We Become What We Think About


In addition to “Flow”, the growth mindset is another topic I wish would be introduced in the school system early on — to both teachers and students. The growth mindset was defined by Carol Dweck in her book “Mindset,” and it’s the belief that you can learn anything if you applied yourself and spent enough time studying and working. In contrast, if you have a fixed mindset, you’re more likely to believe you’re born with a fixed level of abilities and intelligence that cannot be changed.

Kids with a growth mindset aren’t afraid to face new challenges and work on things they haven’t encountered before because they understand that failure is part of the learning process whereas fixed mindset kids are more likely to operate within their comfort zones because they’re too scared to fail.

The fixed mindset is further propagated by a school system that lauds A students regardless of the amount of effort they exert studying. It makes you wonder how many prodigies whose talents go unrecognized and are wasted in the system because they don’t get challenged enough and are graded against the school’s standards instead of their own.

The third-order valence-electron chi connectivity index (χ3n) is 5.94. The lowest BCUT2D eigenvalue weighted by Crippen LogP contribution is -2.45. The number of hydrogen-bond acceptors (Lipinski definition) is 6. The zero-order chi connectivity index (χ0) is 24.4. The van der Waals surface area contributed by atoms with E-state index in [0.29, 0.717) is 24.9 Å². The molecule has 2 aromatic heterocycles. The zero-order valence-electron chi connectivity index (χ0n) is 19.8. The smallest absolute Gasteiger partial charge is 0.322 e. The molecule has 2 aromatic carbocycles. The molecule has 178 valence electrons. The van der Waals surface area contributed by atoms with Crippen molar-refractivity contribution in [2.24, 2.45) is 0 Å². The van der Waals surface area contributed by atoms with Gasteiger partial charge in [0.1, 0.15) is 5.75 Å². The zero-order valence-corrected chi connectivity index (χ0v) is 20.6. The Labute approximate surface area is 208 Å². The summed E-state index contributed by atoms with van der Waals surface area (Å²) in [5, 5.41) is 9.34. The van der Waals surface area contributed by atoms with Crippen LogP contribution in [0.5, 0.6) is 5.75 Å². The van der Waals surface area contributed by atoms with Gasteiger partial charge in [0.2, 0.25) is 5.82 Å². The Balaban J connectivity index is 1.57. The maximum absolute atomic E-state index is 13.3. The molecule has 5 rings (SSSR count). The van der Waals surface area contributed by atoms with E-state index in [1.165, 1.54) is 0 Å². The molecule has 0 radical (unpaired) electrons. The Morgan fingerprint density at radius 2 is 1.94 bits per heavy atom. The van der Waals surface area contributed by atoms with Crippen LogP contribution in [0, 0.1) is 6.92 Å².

Another problem aggravated by the fixed mindset that’s more likely to appear in developing countries due to limited resources is that kids are more likely to be pulled out of school just because of poor performance during the earlier years of their lives.

Knowing that the fixed mindset is more prevalent in our societies, how can we change that?

- In addition to honoring and recognizing ‘A’ students, we can recognize students who show the greatest improvement throughout the school year, even if they jumped from an F to a D.

- We can use language that encourages the growth mindset instead of the fixed mindset.
Examples of growth mindset statements are;
“There’s room for improvement here.”
“You can do better if you just work harder.”
“You’re still learning and it might take a while but you can do it.”

Examples of fixed mindset statements are;
“You can never do this.”
“You’re not good in math/science/languages, you might as well quit now.”

-We need to remind ourselves that the overnight success is a myth. There’s this famous ‘Icerberg Illusion’ image that’s spread on social media, and it really captures the untold details behind ‘overnight success’ stories. Instead of glamorizing success, glamorize hard work and growth even if that translates to failure.

So what mindset do you predominantly have?

Post as appears on http://ahscribbles.com/growth-mindset/

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“We become what we think about,” is a quote by Earl Nightingale.